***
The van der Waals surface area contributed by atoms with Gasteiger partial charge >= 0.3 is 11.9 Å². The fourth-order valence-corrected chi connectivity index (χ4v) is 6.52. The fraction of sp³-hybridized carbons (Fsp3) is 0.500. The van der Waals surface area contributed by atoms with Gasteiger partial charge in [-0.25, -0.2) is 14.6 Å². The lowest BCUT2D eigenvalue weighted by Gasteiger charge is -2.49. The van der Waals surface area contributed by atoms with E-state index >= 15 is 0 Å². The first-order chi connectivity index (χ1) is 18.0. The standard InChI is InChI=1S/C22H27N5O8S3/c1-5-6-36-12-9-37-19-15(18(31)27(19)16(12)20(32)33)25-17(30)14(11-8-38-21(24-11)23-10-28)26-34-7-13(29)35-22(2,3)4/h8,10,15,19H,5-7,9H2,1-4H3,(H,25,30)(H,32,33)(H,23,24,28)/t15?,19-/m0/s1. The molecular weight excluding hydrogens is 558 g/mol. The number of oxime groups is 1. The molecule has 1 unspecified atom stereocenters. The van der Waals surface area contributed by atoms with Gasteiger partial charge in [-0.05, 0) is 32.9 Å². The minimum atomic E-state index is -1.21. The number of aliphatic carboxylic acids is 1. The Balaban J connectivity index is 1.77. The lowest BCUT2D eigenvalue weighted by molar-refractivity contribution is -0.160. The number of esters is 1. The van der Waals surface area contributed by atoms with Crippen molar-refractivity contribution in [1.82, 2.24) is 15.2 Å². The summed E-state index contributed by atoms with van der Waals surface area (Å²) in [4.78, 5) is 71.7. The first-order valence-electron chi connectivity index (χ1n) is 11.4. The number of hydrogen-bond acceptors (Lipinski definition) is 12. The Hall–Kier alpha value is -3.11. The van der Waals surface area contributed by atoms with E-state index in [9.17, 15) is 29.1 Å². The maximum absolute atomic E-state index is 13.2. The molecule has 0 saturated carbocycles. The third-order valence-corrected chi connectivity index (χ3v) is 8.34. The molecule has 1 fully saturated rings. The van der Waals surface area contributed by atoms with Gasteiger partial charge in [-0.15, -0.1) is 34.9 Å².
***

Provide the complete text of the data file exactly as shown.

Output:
The van der Waals surface area contributed by atoms with Gasteiger partial charge >= 0.3 is 11.9 Å². The fourth-order valence-corrected chi connectivity index (χ4v) is 6.52. The fraction of sp³-hybridized carbons (Fsp3) is 0.500. The van der Waals surface area contributed by atoms with Gasteiger partial charge in [-0.25, -0.2) is 14.6 Å². The lowest BCUT2D eigenvalue weighted by Gasteiger charge is -2.49. The van der Waals surface area contributed by atoms with E-state index >= 15 is 0 Å². The first-order chi connectivity index (χ1) is 18.0. The standard InChI is InChI=1S/C22H27N5O8S3/c1-5-6-36-12-9-37-19-15(18(31)27(19)16(12)20(32)33)25-17(30)14(11-8-38-21(24-11)23-10-28)26-34-7-13(29)35-22(2,3)4/h8,10,15,19H,5-7,9H2,1-4H3,(H,25,30)(H,32,33)(H,23,24,28)/t15?,19-/m0/s1. The molecular weight excluding hydrogens is 558 g/mol. The number of oxime groups is 1. The molecule has 1 unspecified atom stereocenters. The van der Waals surface area contributed by atoms with Gasteiger partial charge in [-0.05, 0) is 32.9 Å². The minimum atomic E-state index is -1.21. The number of aliphatic carboxylic acids is 1. The Balaban J connectivity index is 1.77. The lowest BCUT2D eigenvalue weighted by molar-refractivity contribution is -0.160. The number of esters is 1. The van der Waals surface area contributed by atoms with Crippen molar-refractivity contribution in [1.82, 2.24) is 15.2 Å². The summed E-state index contributed by atoms with van der Waals surface area (Å²) in [4.78, 5) is 71.7. The first-order valence-electron chi connectivity index (χ1n) is 11.4. The number of hydrogen-bond acceptors (Lipinski definition) is 12. The Hall–Kier alpha value is -3.11. The van der Waals surface area contributed by atoms with E-state index in [9.17, 15) is 29.1 Å². The maximum absolute atomic E-state index is 13.2. The molecule has 0 saturated carbocycles. The third-order valence-corrected chi connectivity index (χ3v) is 8.34. The molecule has 1 fully saturated rings. The van der Waals surface area contributed by atoms with Gasteiger partial charge in [-0.15, -0.1) is 34.9 Å².